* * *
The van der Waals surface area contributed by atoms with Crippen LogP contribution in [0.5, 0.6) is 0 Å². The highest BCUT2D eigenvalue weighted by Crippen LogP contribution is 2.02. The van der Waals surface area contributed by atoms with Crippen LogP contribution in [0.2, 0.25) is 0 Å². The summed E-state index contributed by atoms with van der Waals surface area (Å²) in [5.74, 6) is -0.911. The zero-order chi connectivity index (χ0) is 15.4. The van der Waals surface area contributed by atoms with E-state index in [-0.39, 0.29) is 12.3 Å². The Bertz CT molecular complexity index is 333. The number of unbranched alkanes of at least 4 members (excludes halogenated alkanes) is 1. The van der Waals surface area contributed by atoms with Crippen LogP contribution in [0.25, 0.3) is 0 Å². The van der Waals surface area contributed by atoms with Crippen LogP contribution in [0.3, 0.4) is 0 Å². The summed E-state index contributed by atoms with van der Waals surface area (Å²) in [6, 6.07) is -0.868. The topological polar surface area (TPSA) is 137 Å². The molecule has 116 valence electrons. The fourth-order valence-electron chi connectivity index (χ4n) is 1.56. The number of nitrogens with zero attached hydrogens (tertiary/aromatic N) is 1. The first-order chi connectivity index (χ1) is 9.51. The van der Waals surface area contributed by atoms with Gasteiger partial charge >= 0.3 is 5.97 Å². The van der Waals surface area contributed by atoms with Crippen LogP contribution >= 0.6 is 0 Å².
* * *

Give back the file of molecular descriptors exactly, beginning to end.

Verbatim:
The van der Waals surface area contributed by atoms with Crippen LogP contribution in [0.5, 0.6) is 0 Å². The highest BCUT2D eigenvalue weighted by Crippen LogP contribution is 2.02. The van der Waals surface area contributed by atoms with Crippen LogP contribution in [0.2, 0.25) is 0 Å². The summed E-state index contributed by atoms with van der Waals surface area (Å²) in [5.74, 6) is -0.911. The zero-order chi connectivity index (χ0) is 15.4. The van der Waals surface area contributed by atoms with E-state index in [-0.39, 0.29) is 12.3 Å². The Bertz CT molecular complexity index is 333. The number of unbranched alkanes of at least 4 members (excludes halogenated alkanes) is 1. The van der Waals surface area contributed by atoms with Crippen LogP contribution in [0.25, 0.3) is 0 Å². The van der Waals surface area contributed by atoms with Crippen LogP contribution in [0.3, 0.4) is 0 Å². The summed E-state index contributed by atoms with van der Waals surface area (Å²) in [6, 6.07) is -0.868. The topological polar surface area (TPSA) is 137 Å². The molecule has 116 valence electrons. The fourth-order valence-electron chi connectivity index (χ4n) is 1.56. The number of nitrogens with zero attached hydrogens (tertiary/aromatic N) is 1. The first-order chi connectivity index (χ1) is 9.51. The van der Waals surface area contributed by atoms with Gasteiger partial charge >= 0.3 is 5.97 Å². The van der Waals surface area contributed by atoms with Crippen LogP contribution >= 0.6 is 0 Å².